• Randhir Singh

      Articles written in Journal of Biosciences

    • Ureide biogenesis and the enzymes of ammonia assimilation and ureide biosynthesis in nitrogen fixing pigeonpea (Cajanus cajan) nodules

      Amarjit Randhir Singh

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      Allantoic acid production from IMP, XMP, inosine, xanthosine, hypoxanthine, xanthine, uric acid and allantoin was investigated by incubating each of these substrates withCajanus cajan cytosol and bacteroid fractions separately in the presence and absence of NAD+ and allopurinol. Allantoic acid synthesis by bacteroid fraction could only be observed with uric acid and allantoin as substrates. Addition of NAD+ or allopurinol to the reaction mixtures had no effect. However, with cytosol fraction, allantoic acid was produced by each of these substrates, with maximum rate with allantoin. With NAD+ or with allopurinol, allantoic acid was produced only with uric acid and allantoin as substrates. NADH production with cytosol fraction could again be observed with all the substrates. Except with uric acid and allantoin, allopurinol completely inhibited NADH formation. Regardless of the presence or absence of allopurinol, none of the substrates exhibited significant activity with bacteroid fraction. Based on the activities of glutamine synthetase, glutamate synthase, glutamate dehydrogenase, aspartate aminotransferase, asparagine synthetase, nucleotidase, nucleosidase, xanthine de-hydrogenase, uricase and allantoinase and their intracellular localisation in various nodule fractions, a probable pathway for the biogenesis of ureides in pigeonpea nodules has been proposed

    • Enzymes of ammonia assimilation and ureide biogenesis in developing pigeonpea (Cajanus cajan L.) nodules

      Amarjit Randhir Singh

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      Ammonia assimilatory and ureide biogenic enzymes were measured in the cytosol fraction of pigeonpea nodules during the period 15–120 days after sowing. The activity of enzymes involved in the initial assimilation of ammonia, i.e. glutamine synthetase, glutamate synthase, asparagine synthetase and aspartate aminotransferase, substantially increased activities during the period of plant growth and reached a maximum value around 105 days after sowing. These increases paralleled the increase in nodule mass, nitrogenase activity and ureide content in nodules. Though no regular pattern was obtained for their specific activities, yet these activities when expressed relative to the specific activity of nitrogenase were many fold higher at each stage of development. Similar increases were observed in the activities of enzymes associated with the formation of ureides from purines. In almost all cases, the activities were again maximum around 90–105 days after sowing. The specific activities of nucleotidase, nucleosidase, xanthine dehydrogenase, uricase and allantoinase, when expressed relative to the specific activity of nitrogenase at vegetative, flowering and podsetting stages were again many fold higher indicating the sufficiency of the levels of these enzymes for the biosynthesis of ureides. The data presented are consistent with the proposal that in ureide producing legumes, ammonia is initially assimilated into glutamine, aspartate, etc., which are metabolised for the denovo synthesis of purines. The purines are then utilised for the production of ureides by a group of enzymes investigated here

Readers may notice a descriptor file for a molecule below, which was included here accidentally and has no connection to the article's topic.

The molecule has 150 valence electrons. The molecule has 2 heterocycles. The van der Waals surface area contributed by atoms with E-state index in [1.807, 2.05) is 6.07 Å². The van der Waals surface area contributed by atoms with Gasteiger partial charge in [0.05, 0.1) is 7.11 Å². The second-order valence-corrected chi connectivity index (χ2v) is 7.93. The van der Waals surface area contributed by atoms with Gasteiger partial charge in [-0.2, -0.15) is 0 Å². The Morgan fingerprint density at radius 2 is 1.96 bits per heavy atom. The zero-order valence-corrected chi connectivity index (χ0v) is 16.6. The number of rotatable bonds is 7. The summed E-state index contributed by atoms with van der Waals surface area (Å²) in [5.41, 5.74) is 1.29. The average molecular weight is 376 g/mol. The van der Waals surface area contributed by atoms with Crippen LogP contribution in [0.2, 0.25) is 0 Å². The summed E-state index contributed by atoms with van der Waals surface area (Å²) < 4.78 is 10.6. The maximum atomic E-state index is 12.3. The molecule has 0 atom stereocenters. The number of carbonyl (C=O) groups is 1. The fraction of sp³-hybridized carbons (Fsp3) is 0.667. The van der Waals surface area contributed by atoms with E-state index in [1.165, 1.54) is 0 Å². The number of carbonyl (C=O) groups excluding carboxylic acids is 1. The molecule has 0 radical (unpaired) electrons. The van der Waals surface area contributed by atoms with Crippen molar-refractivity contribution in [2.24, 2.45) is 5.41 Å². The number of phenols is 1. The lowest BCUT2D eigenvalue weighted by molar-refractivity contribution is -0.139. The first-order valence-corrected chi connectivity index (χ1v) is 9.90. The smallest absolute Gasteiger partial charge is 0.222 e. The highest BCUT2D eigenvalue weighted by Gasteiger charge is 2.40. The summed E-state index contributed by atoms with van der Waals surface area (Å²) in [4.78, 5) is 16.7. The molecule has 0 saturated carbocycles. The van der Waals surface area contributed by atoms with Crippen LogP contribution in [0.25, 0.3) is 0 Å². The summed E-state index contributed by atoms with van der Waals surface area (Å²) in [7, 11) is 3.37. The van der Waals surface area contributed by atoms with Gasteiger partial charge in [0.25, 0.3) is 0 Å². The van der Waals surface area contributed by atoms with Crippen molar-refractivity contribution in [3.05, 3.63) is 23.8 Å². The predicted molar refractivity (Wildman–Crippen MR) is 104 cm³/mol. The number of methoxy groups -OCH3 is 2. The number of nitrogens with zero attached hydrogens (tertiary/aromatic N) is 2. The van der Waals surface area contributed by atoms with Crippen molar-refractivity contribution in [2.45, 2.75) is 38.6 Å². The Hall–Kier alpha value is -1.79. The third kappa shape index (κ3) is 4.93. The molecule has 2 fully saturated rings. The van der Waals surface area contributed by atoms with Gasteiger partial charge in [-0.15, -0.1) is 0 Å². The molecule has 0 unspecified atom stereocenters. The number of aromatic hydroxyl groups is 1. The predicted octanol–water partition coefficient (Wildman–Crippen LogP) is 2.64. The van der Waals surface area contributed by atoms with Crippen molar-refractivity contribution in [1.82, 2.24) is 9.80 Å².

• Characterization of cytosolic phosphoglucoisomerase from immature wheat (Triticum aestivum L.) endosperm

      R S Sangwan Randhir Singh

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      Phosphoglucoisomerase from cytosol of immature wheat endosperm was purified 650-fold by ammonium sulphate fractionation, isopropyl alcohol precipitation, DEAE-cellulose chromatography and gel filtration through Sepharose CL-6B. The enzyme, with a molecular weight of about 130,000, exhibited maximum activity at pH 8.1. It showed typical hyperbolic kinetics with both fructose 6-P and glucose 6-P withKm of 0.18 mM and 0.44mM respectively. On either side of the optimum pH, the enzyme had lower affinity for the substrates. Using glucose 6-P as the substrate, the equilibrium was reached at 27% fructose 6-P and 73% glucose 6-P with an equilibrium constant of 2.7. The ΔF calculated from the apparent equilibrium constant was +597 cal mol-1. The activation energy calculated from the Arrhenius plot was 5500 cal mol-1. The enzyme was completely inhibited by ribose 5-P, ribulose 5-P and 6-phosphogluconate, withKi values of 0.17, 0.25 and 0.14 mM respectively. The probable role of the enzyme in starch biosynthesis is discussed.

    • Enzyme activities associated with developing wheat(Triticum aestivum L.) grain amyloplasts

      R Mahajan Randhir Singh